Rodeo legend, independent politician and doting grandfather, Tom Butterfield wore many hats over his lifetime and will be remembered for being larger than life.
Thomas Warren Butterfield, 81, died Sept. 16 after a lengthy illness. The eldest of pro rodeo’s Butterfield brothers, he was raised on a farm west of Ponoka.
Hundreds of Butterfield’s family, friends and associates attended a celebration of his life on Monday. Fittingly, the service was held in the grandstand of the Ponoka Stampede grounds, where he spent much of his time as a rodeo cowboy and later as a director of the Ponoka Stampede Association.
Son-in-law Greg Smith said Butterfield’s management of Ponoka Feedlot Ltd. Custom Feeders made bankers and accountants nervous because he took business partners at their word.
“Most of Tom’s business dealings were done with a handshake and this meant more to him than any legal document.”
Longtime friend Frank Mickey said that at the age of 16, Butterfield decided to enter boys steer riding at the Asker rodeo in 1944. During the 1950s and ’60s, he was one of the top steer wrestlers in Canada. He was inducted as a builder into the Canadian Professional Rodeo Hall of Fame in 1996.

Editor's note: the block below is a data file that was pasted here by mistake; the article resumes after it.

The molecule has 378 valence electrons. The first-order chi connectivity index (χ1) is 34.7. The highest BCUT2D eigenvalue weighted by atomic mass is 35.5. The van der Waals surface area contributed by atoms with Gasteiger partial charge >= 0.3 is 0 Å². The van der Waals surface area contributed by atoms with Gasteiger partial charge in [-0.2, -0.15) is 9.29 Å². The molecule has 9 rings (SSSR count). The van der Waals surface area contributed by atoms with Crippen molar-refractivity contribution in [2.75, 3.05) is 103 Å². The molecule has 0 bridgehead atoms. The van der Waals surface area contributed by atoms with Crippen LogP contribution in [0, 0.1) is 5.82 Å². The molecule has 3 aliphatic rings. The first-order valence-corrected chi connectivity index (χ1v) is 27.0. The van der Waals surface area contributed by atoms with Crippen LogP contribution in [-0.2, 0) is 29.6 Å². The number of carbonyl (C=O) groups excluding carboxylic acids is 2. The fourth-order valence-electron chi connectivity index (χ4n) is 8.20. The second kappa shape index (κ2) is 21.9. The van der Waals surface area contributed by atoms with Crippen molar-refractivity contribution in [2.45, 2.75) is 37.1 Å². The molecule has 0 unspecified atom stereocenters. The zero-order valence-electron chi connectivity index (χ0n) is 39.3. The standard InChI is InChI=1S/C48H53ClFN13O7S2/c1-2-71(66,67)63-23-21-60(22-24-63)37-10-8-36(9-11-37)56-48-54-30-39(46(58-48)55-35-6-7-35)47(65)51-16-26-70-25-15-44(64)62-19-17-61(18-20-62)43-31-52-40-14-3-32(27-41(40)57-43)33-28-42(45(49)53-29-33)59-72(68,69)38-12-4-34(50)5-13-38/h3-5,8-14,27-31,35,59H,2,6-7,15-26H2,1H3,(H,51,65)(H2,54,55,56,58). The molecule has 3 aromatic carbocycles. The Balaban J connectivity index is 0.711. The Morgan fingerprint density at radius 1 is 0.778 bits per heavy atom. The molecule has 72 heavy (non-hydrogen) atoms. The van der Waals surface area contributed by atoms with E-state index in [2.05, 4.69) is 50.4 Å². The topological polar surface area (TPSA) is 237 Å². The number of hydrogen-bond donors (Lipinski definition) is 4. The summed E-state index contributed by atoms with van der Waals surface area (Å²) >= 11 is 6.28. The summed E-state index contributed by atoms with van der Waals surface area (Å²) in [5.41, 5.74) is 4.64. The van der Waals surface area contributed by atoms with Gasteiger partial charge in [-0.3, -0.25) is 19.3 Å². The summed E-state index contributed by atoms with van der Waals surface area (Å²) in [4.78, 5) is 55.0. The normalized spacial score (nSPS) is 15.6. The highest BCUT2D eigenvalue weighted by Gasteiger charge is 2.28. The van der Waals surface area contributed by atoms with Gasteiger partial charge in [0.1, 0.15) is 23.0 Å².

From 1968 to 2000, Butterfield was a director with the Ponoka Stampede Association, serving as president in 1978-79. At the time of his death, he was a member of the rodeo committee.
Active politically at many levels, Butterfield was a Ponoka County councillor and a candidate for the Western Canada Concept (WCC) in the 1982 provincial election, which he lost to Halvar Jonson.
“When I think of Tom Butterfield, I think of things a cowboy stands for — toughness, honesty, integrity and a sense of fair play,” said veterinarian Gary Harbin.